To conclude this series, I will leave you with a fast-loading version of the Rust error types diagram that Federico sent me after reading my early posts, rendered from DOT and accessible without Google Drive. This diagram was really helpful for me along the way, big thanks to whoever first made it, so I’m glad I can re-share it in a hopefully improved format.
I hesitate to link there because they have big banners saying “Get FAANG Ready With [our site]” which promotes a software engineering industry culture that I don’t support ?
Today in the penultimate post from the chronicle of teaching myself the Rust programming language by doing programming puzzles from Advent of Code 2020: a hexagonal grid, and another homage to Conway, this time unexpected.
Day 20, Part 2 (Yet Again)
There are two main things that I changed here. First is that I noticed I was passing a lot of the same arguments ( corners , edges , connections ) to the methods that I had, so that was a code smell that indicated that these should be gathered together into a class, which I’ve called Solver .
The second insight was that I don’t actually need to keep track of which tiles are corners, edges, and middles; each tile can only connect in one way, so I only need to find the corners (both for the answer of Part 1, and to pick the top left corner to start assembling the image from.)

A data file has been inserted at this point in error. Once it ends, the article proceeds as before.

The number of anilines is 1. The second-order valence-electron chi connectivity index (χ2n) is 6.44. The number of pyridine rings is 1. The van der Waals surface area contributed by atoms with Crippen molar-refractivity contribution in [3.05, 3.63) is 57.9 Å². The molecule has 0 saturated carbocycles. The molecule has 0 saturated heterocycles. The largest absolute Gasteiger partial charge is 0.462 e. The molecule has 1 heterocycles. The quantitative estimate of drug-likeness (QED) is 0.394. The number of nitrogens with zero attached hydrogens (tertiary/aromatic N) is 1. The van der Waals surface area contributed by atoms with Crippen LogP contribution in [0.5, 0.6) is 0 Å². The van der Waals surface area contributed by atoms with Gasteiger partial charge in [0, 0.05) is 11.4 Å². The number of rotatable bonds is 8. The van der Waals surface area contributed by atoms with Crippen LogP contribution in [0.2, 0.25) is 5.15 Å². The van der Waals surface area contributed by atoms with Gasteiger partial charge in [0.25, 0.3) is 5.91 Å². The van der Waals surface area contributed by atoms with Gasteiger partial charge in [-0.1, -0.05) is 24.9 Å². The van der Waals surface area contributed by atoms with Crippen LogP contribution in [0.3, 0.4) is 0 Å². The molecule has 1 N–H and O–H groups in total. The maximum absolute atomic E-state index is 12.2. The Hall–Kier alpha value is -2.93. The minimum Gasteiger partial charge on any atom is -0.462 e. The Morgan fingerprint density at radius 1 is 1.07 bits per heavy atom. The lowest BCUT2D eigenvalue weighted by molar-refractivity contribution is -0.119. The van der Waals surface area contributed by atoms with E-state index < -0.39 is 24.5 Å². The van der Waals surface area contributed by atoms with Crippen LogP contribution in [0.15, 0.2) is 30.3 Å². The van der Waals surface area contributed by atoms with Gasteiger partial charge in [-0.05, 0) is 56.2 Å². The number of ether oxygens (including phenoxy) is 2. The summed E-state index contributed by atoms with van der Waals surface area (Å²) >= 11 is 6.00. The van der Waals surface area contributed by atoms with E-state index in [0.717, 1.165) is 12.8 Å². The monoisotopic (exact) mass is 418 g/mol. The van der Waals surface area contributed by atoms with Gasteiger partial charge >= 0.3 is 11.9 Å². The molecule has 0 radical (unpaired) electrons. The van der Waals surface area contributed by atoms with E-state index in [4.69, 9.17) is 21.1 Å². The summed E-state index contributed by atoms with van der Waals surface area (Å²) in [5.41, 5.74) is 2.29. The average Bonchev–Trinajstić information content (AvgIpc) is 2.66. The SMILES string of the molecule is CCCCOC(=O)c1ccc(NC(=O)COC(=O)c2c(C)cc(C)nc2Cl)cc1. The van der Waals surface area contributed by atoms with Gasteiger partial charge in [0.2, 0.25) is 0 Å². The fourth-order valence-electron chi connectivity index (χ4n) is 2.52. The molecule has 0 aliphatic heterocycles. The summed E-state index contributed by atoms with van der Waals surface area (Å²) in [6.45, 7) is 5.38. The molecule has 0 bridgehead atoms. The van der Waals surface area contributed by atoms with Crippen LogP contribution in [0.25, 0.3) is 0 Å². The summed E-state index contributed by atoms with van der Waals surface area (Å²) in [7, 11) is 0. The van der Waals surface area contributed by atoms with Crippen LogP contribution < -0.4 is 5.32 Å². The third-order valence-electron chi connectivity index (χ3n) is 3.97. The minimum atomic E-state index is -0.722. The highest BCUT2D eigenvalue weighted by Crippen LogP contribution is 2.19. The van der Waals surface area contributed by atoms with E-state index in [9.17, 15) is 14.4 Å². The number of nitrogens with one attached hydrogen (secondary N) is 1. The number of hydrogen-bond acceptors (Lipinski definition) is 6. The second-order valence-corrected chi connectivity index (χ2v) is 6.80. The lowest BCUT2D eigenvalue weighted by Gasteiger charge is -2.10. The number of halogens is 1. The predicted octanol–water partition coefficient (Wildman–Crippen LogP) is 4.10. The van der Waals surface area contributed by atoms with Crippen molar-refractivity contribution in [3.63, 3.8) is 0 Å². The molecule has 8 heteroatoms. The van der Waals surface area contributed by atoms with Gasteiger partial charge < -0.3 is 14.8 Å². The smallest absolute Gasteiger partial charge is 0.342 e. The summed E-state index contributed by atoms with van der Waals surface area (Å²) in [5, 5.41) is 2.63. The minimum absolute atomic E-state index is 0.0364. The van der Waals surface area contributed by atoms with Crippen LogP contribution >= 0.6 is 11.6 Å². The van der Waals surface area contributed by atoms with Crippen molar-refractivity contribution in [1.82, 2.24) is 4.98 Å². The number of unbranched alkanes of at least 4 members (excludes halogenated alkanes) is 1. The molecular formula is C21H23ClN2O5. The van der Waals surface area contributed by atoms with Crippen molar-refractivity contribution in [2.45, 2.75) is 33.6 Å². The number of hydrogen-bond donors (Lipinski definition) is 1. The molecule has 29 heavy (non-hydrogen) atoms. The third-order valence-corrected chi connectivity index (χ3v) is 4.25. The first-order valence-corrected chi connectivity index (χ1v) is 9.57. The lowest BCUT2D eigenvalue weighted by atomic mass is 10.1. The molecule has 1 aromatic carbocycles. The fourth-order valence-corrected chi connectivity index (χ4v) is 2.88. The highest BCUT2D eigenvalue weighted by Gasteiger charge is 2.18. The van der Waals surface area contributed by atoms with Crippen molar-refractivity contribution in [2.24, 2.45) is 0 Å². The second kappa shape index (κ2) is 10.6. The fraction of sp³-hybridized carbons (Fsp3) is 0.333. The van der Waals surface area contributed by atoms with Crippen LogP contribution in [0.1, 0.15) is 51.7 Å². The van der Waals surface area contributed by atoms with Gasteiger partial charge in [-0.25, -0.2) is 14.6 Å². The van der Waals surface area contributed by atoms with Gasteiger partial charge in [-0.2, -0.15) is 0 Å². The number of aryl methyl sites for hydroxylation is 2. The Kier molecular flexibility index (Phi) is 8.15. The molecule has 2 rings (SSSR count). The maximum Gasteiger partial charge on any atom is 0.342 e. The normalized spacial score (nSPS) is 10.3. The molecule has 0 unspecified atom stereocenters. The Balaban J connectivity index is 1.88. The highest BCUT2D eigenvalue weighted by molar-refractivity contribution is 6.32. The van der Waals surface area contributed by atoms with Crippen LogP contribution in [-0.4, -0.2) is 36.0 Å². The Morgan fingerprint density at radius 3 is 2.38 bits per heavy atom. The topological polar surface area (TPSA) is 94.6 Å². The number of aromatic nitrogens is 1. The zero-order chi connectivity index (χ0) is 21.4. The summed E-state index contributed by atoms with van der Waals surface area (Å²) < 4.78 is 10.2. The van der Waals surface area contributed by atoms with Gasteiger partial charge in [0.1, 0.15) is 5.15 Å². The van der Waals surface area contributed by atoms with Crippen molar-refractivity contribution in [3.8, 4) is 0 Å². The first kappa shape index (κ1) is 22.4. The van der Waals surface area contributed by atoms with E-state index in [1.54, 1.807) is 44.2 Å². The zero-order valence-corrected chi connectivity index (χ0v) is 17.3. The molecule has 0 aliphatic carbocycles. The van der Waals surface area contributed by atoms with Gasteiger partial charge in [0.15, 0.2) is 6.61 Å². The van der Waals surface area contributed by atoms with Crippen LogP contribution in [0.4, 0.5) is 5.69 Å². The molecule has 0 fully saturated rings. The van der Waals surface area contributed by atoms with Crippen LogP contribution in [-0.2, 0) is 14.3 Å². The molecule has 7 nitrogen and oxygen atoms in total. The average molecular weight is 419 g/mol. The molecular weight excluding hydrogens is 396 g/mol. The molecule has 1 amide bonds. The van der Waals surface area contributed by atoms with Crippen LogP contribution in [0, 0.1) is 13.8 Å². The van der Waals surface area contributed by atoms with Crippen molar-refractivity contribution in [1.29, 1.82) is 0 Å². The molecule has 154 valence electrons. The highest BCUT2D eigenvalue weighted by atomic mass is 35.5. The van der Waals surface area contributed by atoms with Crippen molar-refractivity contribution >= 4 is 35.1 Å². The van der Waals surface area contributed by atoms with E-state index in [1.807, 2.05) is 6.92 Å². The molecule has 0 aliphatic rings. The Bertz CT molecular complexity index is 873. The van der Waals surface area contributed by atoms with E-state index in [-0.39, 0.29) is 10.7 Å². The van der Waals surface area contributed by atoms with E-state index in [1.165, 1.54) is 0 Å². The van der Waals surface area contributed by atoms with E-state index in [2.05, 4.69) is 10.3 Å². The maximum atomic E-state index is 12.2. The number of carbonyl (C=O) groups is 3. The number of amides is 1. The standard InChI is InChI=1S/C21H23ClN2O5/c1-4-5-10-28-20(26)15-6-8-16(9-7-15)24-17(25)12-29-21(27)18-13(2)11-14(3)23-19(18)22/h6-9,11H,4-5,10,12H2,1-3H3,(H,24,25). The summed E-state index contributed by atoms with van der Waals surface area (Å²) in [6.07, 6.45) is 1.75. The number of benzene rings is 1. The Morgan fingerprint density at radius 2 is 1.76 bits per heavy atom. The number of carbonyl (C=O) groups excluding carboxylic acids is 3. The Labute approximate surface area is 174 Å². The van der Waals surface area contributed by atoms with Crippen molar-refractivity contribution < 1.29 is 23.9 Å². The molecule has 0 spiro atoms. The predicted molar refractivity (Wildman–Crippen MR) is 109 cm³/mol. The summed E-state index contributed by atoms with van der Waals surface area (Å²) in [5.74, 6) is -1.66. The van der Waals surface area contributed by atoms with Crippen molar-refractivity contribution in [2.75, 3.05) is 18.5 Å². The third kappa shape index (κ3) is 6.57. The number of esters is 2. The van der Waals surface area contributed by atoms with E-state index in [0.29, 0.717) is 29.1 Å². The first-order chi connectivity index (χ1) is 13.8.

Sadly, it doesn’t work
Now that I have the full image, I have to actually solve the Part 2 puzzle: cross-correlate the image with https://homeloansplus.org/payday-loans-al/ the sea monster matrix.
Unlike NumPy, Rust’s ndarray does not have any built-in facilities for cross-correlation, nor is it provided by any packages that I can find. So I will have to write code to do this, but because what I need is actually a very simple form of cross-correlation, I don’t think it will be so hard.
What I need to do is take a slice of the image at every position, of the size of the sea monster, except where the sea monster would extend outside the boundaries of the image. Then I multiply the slice by the sea monster, and sum all the elements in it, and if that sum is equal to the sum of the elements in the sea monster, then there is a sea monster located there.
I will need to do this operation on each of the eight orientations of the image (rotated four ways, and flipped) until I find one where sea monsters are present. Then to get the answer to the puzzle, I’ll have to subtract the number of sea monsters times the number of pixels in a sea monster, from the sum of the pixels in the image.
First I make sure it produces the right answer for the example data, then I add this to main() :
When trying to connect up the top left corner I get a panic because it is possible to connect it on three sides, not two! This is obviously a bug in my program (the tile wouldn’t have been in the list of corners if it had been able to connect on three sides!) I should investigate and fix this bug, but I am so done with this puzzle. In one last burst, I decide to paper over the bug by only trying the tiles that I already know should connect, replacing the tl_corner_connections code with the following: